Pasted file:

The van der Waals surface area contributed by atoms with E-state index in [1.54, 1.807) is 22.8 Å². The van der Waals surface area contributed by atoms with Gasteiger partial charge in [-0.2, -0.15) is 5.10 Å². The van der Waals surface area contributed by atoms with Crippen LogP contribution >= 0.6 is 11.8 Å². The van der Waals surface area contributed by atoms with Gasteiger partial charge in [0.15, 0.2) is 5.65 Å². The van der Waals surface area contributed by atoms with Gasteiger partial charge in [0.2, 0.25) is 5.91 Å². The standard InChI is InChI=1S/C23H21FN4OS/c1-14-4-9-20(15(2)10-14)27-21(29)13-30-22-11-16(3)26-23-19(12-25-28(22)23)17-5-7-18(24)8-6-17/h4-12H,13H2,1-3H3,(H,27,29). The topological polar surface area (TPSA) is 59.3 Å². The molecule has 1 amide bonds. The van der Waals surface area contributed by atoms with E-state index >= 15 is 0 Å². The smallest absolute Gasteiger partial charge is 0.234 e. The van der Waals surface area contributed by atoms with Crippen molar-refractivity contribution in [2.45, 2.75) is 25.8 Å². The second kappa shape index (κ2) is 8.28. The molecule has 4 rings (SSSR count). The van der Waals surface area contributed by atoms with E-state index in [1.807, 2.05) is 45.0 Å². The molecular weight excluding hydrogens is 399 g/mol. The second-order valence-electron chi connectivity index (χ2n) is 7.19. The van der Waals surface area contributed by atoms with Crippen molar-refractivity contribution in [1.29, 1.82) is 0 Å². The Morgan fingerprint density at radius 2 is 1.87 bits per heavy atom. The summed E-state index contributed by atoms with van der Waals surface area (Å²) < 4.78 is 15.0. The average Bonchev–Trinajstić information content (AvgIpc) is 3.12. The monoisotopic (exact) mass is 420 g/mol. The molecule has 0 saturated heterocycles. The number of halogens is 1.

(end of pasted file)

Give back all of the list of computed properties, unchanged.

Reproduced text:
The van der Waals surface area contributed by atoms with E-state index in [1.54, 1.807) is 22.8 Å². The van der Waals surface area contributed by atoms with Gasteiger partial charge in [-0.2, -0.15) is 5.10 Å². The van der Waals surface area contributed by atoms with Crippen LogP contribution >= 0.6 is 11.8 Å². The van der Waals surface area contributed by atoms with Gasteiger partial charge in [0.15, 0.2) is 5.65 Å². The van der Waals surface area contributed by atoms with Gasteiger partial charge in [0.2, 0.25) is 5.91 Å². The standard InChI is InChI=1S/C23H21FN4OS/c1-14-4-9-20(15(2)10-14)27-21(29)13-30-22-11-16(3)26-23-19(12-25-28(22)23)17-5-7-18(24)8-6-17/h4-12H,13H2,1-3H3,(H,27,29). The topological polar surface area (TPSA) is 59.3 Å². The molecule has 1 amide bonds. The van der Waals surface area contributed by atoms with E-state index >= 15 is 0 Å². The smallest absolute Gasteiger partial charge is 0.234 e. The van der Waals surface area contributed by atoms with Crippen molar-refractivity contribution in [2.45, 2.75) is 25.8 Å². The second kappa shape index (κ2) is 8.28. The molecule has 4 rings (SSSR count). The van der Waals surface area contributed by atoms with E-state index in [1.807, 2.05) is 45.0 Å². The molecular weight excluding hydrogens is 399 g/mol. The second-order valence-electron chi connectivity index (χ2n) is 7.19. The van der Waals surface area contributed by atoms with Crippen molar-refractivity contribution in [1.29, 1.82) is 0 Å². The Morgan fingerprint density at radius 2 is 1.87 bits per heavy atom. The summed E-state index contributed by atoms with van der Waals surface area (Å²) < 4.78 is 15.0. The average Bonchev–Trinajstić information content (AvgIpc) is 3.12. The monoisotopic (exact) mass is 420 g/mol. The molecule has 0 saturated heterocycles. The number of halogens is 1.